Many people are very willing to champion the importance of reason and rationality, but this can be very similar to praising motherhood and apple pie: few people defend unreasonable or irrational behaviour. I hear people advocate for rationality - but in my experience, it is quite rare to hear them say whether our actions should be based on reason alone, or if reason should be used alongside something else - and, if so, what.
Ayn Rand famously championed 'absolute reason', and she is not alone; it is not hard to find people and groups prepared to argue for the sole primacy of reason. To give just one example: "Knowledge is lucid and can only be formed by the use of reason. There is no other path. Reason is absolute."  Romanticism was a reaction to the emphasis on science and rationality produced by the Enlightenment - the Romanticists rejected the popular belief in reliance on reason alone.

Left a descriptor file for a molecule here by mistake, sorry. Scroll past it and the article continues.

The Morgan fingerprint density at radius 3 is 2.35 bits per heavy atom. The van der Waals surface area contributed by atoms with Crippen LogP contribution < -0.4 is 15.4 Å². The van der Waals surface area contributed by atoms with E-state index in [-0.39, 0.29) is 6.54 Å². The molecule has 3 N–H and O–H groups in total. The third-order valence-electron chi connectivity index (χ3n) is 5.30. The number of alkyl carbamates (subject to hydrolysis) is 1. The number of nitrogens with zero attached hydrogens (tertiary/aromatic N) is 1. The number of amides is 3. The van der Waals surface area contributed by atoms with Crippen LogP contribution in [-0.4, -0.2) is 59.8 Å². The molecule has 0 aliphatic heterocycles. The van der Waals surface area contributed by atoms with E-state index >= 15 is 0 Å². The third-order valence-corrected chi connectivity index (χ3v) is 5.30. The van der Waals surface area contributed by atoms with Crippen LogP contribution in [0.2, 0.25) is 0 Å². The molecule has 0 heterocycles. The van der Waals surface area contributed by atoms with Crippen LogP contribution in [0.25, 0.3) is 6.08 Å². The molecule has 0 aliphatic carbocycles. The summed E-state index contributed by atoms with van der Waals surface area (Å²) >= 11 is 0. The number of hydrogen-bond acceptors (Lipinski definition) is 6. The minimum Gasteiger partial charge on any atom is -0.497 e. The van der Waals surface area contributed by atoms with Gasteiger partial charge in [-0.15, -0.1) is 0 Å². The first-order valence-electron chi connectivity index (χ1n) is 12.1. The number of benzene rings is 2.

This issue has been explored in many works of fiction. In one of the best-known examples, Mary Shelly's Frankenstein, the creature is produced by science, but we see both the creature and its creator being driven by passion. And in Metropolis, the classic film by Fritz Lang, we see a society ('the Hands') ruled by reason ('the Head'), and the result is efficient but brutal. The film's message, "The Mediator Between the Head and the Hands Must Be the Heart", has been dismissed as trite - but 'trite' simply means that the message is obvious and uncontroversial. For many people, it is obvious that feelings are also important, that reason must be moderated by compassion and morality.
Guided by Science?